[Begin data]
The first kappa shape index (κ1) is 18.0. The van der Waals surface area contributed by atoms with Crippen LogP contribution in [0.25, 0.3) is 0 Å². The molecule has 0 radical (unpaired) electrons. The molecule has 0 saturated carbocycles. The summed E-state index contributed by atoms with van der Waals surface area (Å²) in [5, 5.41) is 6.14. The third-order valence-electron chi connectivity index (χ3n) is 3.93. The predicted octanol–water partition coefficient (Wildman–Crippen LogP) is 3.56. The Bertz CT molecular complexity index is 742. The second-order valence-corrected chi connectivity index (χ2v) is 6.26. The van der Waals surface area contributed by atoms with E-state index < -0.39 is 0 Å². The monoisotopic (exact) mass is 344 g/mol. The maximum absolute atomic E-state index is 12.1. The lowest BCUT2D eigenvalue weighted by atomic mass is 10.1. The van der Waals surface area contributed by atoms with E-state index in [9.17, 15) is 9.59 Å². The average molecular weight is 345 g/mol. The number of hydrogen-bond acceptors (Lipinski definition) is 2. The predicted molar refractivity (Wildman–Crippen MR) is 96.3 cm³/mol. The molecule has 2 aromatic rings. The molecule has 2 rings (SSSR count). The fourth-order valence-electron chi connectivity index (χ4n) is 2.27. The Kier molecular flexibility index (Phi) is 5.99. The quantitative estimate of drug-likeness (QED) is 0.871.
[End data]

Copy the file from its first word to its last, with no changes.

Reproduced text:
The first kappa shape index (κ1) is 18.0. The van der Waals surface area contributed by atoms with Crippen LogP contribution in [0.25, 0.3) is 0 Å². The molecule has 0 radical (unpaired) electrons. The molecule has 0 saturated carbocycles. The summed E-state index contributed by atoms with van der Waals surface area (Å²) in [5, 5.41) is 6.14. The third-order valence-electron chi connectivity index (χ3n) is 3.93. The predicted octanol–water partition coefficient (Wildman–Crippen LogP) is 3.56. The Bertz CT molecular complexity index is 742. The second-order valence-corrected chi connectivity index (χ2v) is 6.26. The van der Waals surface area contributed by atoms with E-state index < -0.39 is 0 Å². The monoisotopic (exact) mass is 344 g/mol. The maximum absolute atomic E-state index is 12.1. The lowest BCUT2D eigenvalue weighted by atomic mass is 10.1. The van der Waals surface area contributed by atoms with E-state index in [9.17, 15) is 9.59 Å². The average molecular weight is 345 g/mol. The number of hydrogen-bond acceptors (Lipinski definition) is 2. The predicted molar refractivity (Wildman–Crippen MR) is 96.3 cm³/mol. The molecule has 2 aromatic rings. The molecule has 2 rings (SSSR count). The fourth-order valence-electron chi connectivity index (χ4n) is 2.27. The Kier molecular flexibility index (Phi) is 5.99. The quantitative estimate of drug-likeness (QED) is 0.871.